A conservation easement is a voluntary, legally binding agreement between a landowner and a land trust, state agency, or other qualified entity, through which certain rights to the property are permanently transferred. Most often, these are development rights, but easements can also be designed to protect other values of land: ecological, recreational, scenic, or historic. The landowner retains ownership of the land and all rights not transferred through the easement, and continues use of the property as productive forestland, farmland, or home.
FSM works with landowners to determine which values will be protected and what uses the landowner wishes to be continued on the property, such as timber harvesting, and drafts an easement reflecting these choices. Our emphasis is on easements that protect special natural features (such as lakes, rivers, mountains, and wildlife habitat) and public recreational opportunities, and that emphasize exemplary forest management practices and long-term stewardship.
How does a conservation easement work?
Easements can either be donated or sold by the landowner. They are recorded in the registry of deeds, and must be honored by all future landowners.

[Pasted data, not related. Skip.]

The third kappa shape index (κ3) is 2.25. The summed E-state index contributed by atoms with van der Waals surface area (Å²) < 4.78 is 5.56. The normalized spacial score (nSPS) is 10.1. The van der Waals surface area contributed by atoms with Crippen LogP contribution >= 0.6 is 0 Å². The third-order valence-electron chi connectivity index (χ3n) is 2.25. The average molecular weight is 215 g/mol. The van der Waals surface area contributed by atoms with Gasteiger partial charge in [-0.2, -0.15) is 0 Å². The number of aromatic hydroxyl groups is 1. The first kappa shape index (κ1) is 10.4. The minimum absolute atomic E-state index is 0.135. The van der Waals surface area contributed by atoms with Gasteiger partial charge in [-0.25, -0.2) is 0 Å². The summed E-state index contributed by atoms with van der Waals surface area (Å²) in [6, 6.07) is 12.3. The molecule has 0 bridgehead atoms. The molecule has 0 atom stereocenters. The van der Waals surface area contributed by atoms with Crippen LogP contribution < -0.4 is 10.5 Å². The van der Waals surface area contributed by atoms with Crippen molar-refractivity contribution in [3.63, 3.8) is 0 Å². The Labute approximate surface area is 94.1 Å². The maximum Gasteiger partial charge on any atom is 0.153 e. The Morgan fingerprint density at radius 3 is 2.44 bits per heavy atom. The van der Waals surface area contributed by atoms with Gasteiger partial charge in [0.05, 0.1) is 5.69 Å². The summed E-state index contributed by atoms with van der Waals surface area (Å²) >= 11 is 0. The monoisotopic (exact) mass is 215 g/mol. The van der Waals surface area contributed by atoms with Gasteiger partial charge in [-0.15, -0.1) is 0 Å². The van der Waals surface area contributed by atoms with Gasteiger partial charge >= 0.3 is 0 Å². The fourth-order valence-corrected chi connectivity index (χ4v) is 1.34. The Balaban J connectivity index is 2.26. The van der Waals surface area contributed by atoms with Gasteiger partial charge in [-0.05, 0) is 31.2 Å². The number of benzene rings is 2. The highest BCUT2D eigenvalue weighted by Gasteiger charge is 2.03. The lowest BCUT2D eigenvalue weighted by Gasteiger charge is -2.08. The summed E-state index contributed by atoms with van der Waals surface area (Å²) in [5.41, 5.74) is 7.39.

The terms of an easement (such as prohibition of development) must be monitored regularly to ensure adherence. Monitoring is generally carried out by the easement holder, but is sometimes monitored by a different entity.
Why does FSM use conservation easements?
Conservation easements have proven to be an invaluable approach to conserving Maine’s productive forestlands. This is because they can be tailored to fit the unique nature of each property and sustain the values and traditions of Maine. With a long history of private forestland ownership, Maine remains nearly 90% forested and features exemplary natural communities and wildlife habitat, world-class recreational opportunities, and sustainably managed forests. FSM is committed to helping forestland owners conserve their managed forests and define how the land will be used in the future. If you are a Maine landowner interested in exploring conservation options for your property, we encourage you to contact the Forest Society of Maine.